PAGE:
Margaret Court issues shocking transgender claim
Margaret Court has again asserted her controversial views on the eve of being feted at the Australian Open, saying in a church sermon that LGBT school lessons are "of the devil".
The tennis legend yesterday told the congregation at her Victory Life centre in Osborne Park that transgender athletes are going to cause "so many problems" in women's sport.
Her comments come ahead of the inaugural ATP Cup in Perth this week and Tennis Australia welcoming Court to Melbourne Park next month to celebrate the 50th anniversary of her 1970 Grand Slam.
Court was midway through her weekly Sunday morning sermon, later posted on YouTube, when she referred to the controversy that her views have sparked across the world.
"I can go on television and if I say, 'Well, this is what the Bible says', well, it's like opening a can of worms," she said. "My goodness, you've let a torpedo off or something. No it's true, because they hate the word of God.
"Even that LGBT and the schools - it's of the devil, it's not of God.
'He made male and female.'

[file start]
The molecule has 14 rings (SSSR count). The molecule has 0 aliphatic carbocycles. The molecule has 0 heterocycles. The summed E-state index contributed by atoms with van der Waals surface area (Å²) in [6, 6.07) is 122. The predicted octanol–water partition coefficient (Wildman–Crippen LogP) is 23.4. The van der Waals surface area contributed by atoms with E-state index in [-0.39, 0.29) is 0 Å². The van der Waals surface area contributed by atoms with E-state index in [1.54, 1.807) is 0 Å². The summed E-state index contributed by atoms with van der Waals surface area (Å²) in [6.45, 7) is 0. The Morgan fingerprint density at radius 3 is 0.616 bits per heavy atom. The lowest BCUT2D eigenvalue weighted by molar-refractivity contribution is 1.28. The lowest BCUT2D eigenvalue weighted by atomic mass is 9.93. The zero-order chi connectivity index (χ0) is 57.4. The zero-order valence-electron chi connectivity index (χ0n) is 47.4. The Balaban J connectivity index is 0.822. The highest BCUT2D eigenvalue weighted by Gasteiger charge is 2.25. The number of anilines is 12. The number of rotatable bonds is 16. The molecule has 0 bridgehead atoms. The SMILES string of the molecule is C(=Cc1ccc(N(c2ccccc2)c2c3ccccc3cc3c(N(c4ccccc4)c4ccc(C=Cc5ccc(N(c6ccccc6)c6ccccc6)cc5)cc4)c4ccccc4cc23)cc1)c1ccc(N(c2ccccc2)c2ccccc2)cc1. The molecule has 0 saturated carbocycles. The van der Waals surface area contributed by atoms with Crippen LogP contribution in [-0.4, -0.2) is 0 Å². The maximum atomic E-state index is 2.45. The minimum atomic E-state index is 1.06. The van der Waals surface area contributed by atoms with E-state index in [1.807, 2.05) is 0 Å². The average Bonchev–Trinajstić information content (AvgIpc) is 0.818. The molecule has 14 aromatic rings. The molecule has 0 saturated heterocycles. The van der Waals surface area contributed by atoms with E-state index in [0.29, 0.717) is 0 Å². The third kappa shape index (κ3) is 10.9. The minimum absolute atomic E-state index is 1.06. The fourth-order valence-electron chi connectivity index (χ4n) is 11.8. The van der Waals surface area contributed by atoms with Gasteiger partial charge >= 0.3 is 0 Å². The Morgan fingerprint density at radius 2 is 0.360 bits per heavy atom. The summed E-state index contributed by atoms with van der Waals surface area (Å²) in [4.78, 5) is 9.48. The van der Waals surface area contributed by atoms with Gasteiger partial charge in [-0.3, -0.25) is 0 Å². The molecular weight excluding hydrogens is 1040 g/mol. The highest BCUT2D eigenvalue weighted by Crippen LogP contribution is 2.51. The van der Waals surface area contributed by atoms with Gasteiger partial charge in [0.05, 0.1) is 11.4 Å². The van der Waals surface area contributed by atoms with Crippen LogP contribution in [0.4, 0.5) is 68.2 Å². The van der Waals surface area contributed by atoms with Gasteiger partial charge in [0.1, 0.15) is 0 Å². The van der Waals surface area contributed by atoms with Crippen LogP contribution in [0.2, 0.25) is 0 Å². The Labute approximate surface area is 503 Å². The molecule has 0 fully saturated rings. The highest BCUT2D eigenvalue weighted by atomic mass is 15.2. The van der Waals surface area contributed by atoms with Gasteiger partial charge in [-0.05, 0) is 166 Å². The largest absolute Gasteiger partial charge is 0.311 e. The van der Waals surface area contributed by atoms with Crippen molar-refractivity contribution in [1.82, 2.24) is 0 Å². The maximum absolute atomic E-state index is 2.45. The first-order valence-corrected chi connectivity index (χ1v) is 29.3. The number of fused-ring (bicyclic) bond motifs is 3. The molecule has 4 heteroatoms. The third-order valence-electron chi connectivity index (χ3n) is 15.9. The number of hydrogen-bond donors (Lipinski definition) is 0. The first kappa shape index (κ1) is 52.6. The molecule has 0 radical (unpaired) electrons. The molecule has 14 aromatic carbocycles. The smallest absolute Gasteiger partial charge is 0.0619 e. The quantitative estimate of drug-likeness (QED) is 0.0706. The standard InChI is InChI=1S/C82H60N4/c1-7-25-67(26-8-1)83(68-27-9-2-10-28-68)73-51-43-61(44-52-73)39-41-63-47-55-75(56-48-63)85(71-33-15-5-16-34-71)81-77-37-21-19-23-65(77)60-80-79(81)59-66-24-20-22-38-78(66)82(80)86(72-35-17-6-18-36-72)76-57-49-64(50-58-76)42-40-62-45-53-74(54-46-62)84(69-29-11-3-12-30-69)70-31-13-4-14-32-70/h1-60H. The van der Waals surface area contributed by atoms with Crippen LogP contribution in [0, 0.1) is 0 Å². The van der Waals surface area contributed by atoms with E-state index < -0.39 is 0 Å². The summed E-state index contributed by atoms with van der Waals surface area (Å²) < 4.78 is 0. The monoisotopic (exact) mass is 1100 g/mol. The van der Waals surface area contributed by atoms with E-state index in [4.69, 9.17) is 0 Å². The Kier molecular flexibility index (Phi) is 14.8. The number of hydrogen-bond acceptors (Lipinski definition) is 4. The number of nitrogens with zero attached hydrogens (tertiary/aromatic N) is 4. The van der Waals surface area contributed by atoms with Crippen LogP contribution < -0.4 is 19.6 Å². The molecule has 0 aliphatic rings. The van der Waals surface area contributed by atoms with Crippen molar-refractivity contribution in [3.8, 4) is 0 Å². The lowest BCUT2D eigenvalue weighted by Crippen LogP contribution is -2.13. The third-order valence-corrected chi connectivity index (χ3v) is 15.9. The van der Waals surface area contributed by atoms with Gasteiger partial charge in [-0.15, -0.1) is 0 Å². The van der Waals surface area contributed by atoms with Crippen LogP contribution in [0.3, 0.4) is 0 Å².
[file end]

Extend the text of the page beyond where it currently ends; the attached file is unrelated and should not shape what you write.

"No, if you are a Christian and you believe the word of God, this is our TV guide to life, our road map to success. And you know with that LGBT, they'll wish they never put the T on the end of it because, particularly in women's sports, they're going to have so many problems.
"And you have got young people taking hormones and having changes, by the time they are 17 they are thinking, 'Now I'm a boy and really I was a girl'. Because you know what, God's made us that way.
"Even with the gay side of things, they have got gay marriage. That's fine, we love the people, but they've still got a conscience."
Court told worshippers "I don't hate anybody" and later defended Prime Minister Scott Morrison from criticism over his decision to go on a family holiday to Hawaii during the NSW bushfires emergency.
She said as a child she played tennis in extreme heat, saying it was "nothing new ... it goes in cycles".
"If we learnt to burn off in the off-season, we wouldn't have the fires we have today," Court said.
The 77-year-old is Australia's most successful tennis player but has become a controversial figure, particularly after her steadfast opposition on religious grounds to same-sex marriage.